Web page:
Mi'kmaw chief calls on P.E.I. government to change name of neighbouring community

·3 min read
Savage Harbour is located about 13 kilometres from Abegweit First Nation in Scotchfort. (Brian Higgins/CBC - image credit)
Savage Harbour is located about 13 kilometres from Abegweit First Nation in Scotchfort. (Brian Higgins/CBC - image credit)

Bethany Knockwood says she hopes her young son won't have to see the name Savage Harbour on a sign in the neighbouring P.E.I. community when he is old enough to read.

So she was pleased Tuesday — on National Indigenous Peoples Day — to hear Abegweit First Nation Chief Junior Gould officially request the provincial government to change the name.

"We are not savages," Gould said in his speech to dozens of people gathered at the Scotchfort reserve.

"Today I am formally calling on the premier and the province of P.E.I. to change the name and get rid of the word 'savage.' It is 2022. Islanders, as I've said before and I always say this, we can do better."

It's a change that is important to Indigenous people, Knockwood said.

"As a Mi'kmaw mother, knowing that he's going to be attending schools and interacting with the neighbouring communities, having the name Savage Harbour changed to something else and having that language removed from his vocabulary and his peers' vocabulary, it's a good move."

Brian Higgins/CBC
Brian Higgins/CBC

According to an Acadian history website, a French family was the first one to colonize Savage Harbour in 1725. Like many other North Shore coves and inlets, the bay was well used by Mi'kmaq.

In 1730, the website says, the census enumerator, perhaps at the request of the first white settlers, renamed the place Havre à l'Anguille, respecting the importance of eel to the Mi'kmaq.

The English name, however, remained unchanged.

Now is the time, Gould said.

Brian Higgins/CBC
Brian Higgins/CBC

"Savage Harbour, Savage Bay, Savage Wharf and the Savage Harbour cottage area. That is hard for me to say. I hate saying that word," he said.

"We invited people to our community. We had a large number of community members outside Abegweit come and meet with us and hear our story, why it's important to challenge the name of Savage Harbour in every capacity. That it is not acceptable in this day and age."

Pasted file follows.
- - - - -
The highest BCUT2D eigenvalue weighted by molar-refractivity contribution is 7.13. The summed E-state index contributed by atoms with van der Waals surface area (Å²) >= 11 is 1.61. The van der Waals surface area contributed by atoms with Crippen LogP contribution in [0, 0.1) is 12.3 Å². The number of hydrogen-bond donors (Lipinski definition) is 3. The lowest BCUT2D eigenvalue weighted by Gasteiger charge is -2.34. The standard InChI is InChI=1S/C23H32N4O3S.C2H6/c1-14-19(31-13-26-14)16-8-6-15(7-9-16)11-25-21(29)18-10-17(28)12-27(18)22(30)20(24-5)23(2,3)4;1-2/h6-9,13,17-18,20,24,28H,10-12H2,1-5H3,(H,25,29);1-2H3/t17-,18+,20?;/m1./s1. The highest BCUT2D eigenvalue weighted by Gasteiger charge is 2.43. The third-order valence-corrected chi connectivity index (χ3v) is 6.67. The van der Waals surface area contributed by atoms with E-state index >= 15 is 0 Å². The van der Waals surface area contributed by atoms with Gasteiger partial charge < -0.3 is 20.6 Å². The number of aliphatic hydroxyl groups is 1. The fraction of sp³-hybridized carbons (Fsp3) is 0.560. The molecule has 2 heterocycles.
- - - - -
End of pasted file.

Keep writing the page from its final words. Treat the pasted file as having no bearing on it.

Brian Higgins/CBC
Brian Higgins/CBC

Some people at the Savage Harbour wharf, who did not want to speak on record, said they'd prefer to keep the name. Some residents said they feel bullied, and worry that a name change could create confusion and expense for local residents and businesses.

One fisherman said he assumed the name refers to rough water conditions, not a slur against Indigenous people.

The Savage Harbour community has written to the province saying they want to be consulted on any name change.

Brian Higgins/CBC
Brian Higgins/CBC

Just about any other name will do, Gould said.

"The community itself will respect any name that they choose to change it to. It's not us forcing it on you. It's about understanding who we are as a community and that includes First Nation and non-First Nation communities."

Doreen Jenkins, a member of the Mi'kmaw community who was on hand for Gould's speech, is hopeful everyone can come to an agreement.

"This is becoming so inclusive. Rather than saying, 'Well you did this to us, why are you doing this still in this day and age?' He's saying 'No, we're all friends, all we're going to do is just change the name.' Give it something new."

Our goal is to create a safe and engaging place for users to connect over interests and passions. In order to improve our community experience, we are temporarily suspending article commenting